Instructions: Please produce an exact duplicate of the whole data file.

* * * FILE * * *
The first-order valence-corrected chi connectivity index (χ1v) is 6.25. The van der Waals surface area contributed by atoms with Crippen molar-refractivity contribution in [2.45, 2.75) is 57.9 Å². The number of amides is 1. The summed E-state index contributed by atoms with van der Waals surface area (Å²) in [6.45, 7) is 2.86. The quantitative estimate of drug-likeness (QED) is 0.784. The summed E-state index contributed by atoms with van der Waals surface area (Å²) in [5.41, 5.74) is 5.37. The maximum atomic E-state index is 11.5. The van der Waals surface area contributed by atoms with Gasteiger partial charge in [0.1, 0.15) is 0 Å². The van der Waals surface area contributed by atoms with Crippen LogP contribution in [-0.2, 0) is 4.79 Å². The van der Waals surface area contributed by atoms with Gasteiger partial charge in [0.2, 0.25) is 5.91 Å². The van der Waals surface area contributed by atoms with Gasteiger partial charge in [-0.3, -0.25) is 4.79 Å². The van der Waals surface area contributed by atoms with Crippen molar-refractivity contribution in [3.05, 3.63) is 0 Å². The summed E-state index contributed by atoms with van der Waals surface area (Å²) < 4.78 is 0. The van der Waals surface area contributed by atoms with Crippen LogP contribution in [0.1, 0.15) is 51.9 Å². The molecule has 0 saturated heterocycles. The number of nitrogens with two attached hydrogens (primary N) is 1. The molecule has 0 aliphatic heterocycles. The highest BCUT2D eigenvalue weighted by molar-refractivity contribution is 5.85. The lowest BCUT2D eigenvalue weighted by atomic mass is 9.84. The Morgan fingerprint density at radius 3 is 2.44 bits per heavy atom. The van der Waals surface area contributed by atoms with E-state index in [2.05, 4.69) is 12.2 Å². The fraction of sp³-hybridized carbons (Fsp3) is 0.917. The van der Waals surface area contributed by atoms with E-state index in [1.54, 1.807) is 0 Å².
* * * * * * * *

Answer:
The first-order valence-corrected chi connectivity index (χ1v) is 6.25. The van der Waals surface area contributed by atoms with Crippen molar-refractivity contribution in [2.45, 2.75) is 57.9 Å². The number of amides is 1. The summed E-state index contributed by atoms with van der Waals surface area (Å²) in [6.45, 7) is 2.86. The quantitative estimate of drug-likeness (QED) is 0.784. The summed E-state index contributed by atoms with van der Waals surface area (Å²) in [5.41, 5.74) is 5.37. The maximum atomic E-state index is 11.5. The van der Waals surface area contributed by atoms with Gasteiger partial charge in [0.1, 0.15) is 0 Å². The van der Waals surface area contributed by atoms with Crippen LogP contribution in [-0.2, 0) is 4.79 Å². The van der Waals surface area contributed by atoms with Gasteiger partial charge in [0.2, 0.25) is 5.91 Å². The van der Waals surface area contributed by atoms with Gasteiger partial charge in [-0.3, -0.25) is 4.79 Å². The van der Waals surface area contributed by atoms with Crippen molar-refractivity contribution in [3.05, 3.63) is 0 Å². The summed E-state index contributed by atoms with van der Waals surface area (Å²) < 4.78 is 0. The van der Waals surface area contributed by atoms with Crippen LogP contribution in [0.1, 0.15) is 51.9 Å². The molecule has 0 saturated heterocycles. The number of nitrogens with two attached hydrogens (primary N) is 1. The molecule has 0 aliphatic heterocycles. The highest BCUT2D eigenvalue weighted by molar-refractivity contribution is 5.85. The lowest BCUT2D eigenvalue weighted by atomic mass is 9.84. The Morgan fingerprint density at radius 3 is 2.44 bits per heavy atom. The van der Waals surface area contributed by atoms with E-state index in [2.05, 4.69) is 12.2 Å². The fraction of sp³-hybridized carbons (Fsp3) is 0.917. The van der Waals surface area contributed by atoms with E-state index in [1.54, 1.807) is 0 Å².